Wednesday, Apr 14, 2021 7:00 PM
A Cappella Books on Zoom
In her latest book, Lisa Napoli tells the story of four beloved women who fought sexism, covered decades of American news, and whose voices defined NPR.
The Jimmy Carter Presidential Library and A Cappella Books welcome the author for a virtual discussion of “Susan, Linda, Nina, and Cokie: The Extraordinary Story of the Founding Mothers of NPR,” with Rose Scott, host of WABE’s “Closer Look.”
This event is free and open to the public. Join the event via the Zoom link below.
A Cappella Books will have copies of "Susan, Linda, Nina, and Cokie," featuring a bookplate signed by the author, available after the event. Pre-order via the link below. At checkout, choose between the local delivery, curbside pick-up, or shipping options. For zip codes not listed in the above banner, select curbside pick-up or USPS shipping.
About the Book
In the years after the Civil Rights Act of 1964, women in the workplace still found themselves relegated to secretarial positions or locked out of jobs entirely. This was especially true in the news business, a backwater of male chauvinism where a woman might be lucky to get a foothold on the “women’s pages.” But when a pioneering nonprofit called National Public Radio came along in the 1970s, and the door to serious journalism opened a crack, four remarkable women came along and blew it off the hinges.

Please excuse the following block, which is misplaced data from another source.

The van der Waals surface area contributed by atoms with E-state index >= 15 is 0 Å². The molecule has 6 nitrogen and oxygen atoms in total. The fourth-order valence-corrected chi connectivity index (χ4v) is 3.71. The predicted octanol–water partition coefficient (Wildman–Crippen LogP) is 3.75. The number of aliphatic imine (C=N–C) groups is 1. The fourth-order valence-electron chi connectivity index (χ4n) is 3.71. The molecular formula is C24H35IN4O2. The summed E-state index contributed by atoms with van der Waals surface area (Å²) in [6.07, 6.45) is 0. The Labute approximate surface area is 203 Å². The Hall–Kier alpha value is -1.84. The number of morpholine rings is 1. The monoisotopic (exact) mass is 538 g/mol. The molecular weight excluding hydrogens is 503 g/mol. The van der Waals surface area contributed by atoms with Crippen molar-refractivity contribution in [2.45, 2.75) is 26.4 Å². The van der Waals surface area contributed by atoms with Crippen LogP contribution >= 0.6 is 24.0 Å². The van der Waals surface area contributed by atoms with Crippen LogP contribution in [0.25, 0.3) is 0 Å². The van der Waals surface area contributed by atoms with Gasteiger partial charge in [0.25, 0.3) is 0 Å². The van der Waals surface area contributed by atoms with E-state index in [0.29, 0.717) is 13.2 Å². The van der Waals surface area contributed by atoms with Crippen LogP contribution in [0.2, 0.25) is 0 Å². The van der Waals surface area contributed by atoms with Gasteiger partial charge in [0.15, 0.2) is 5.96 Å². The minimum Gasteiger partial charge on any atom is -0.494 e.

”Susan, Linda, Nina, and Cokie” is journalist Lisa Napoli’s captivating account of these four women, their deep and enduring friendships, and the trail they blazed to becoming icons. They had radically different stories. Cokie Roberts was born into a political dynasty, roamed the halls of Congress as a child, and felt a tug toward public service. Susan Stamberg, who had lived in India with her husband who worked for the State Department, was the first woman to anchor a nightly news program and pressed for accommodations to balance work and home life. Linda Wertheimer, the daughter of shopkeepers in New Mexico, fought her way to a scholarship and a spot on-air. And Nina Totenberg, the network's legal affairs correspondent, invented a new way to cover the Supreme Court. Based on extensive interviews and calling on the author’s deep connections in news and public radio, ”Susan, Linda, Nina, and Cokie” will be as beguiling and sharp as its formidable subjects.
About the Author
Born and raised in Brooklyn, Lisa Napoli has had a long career in print, radio, TV, and online journalism. She has worked at the New York Times, Marketplace, MSNBC, and KCRW. She is the author of three previous books, ”Radio Shangri-La,” ”Ray & Joan,” and ”Up All Night: Ted Turner, CNN, and the Birth of 24-Hour News.” She lives in Los Angeles.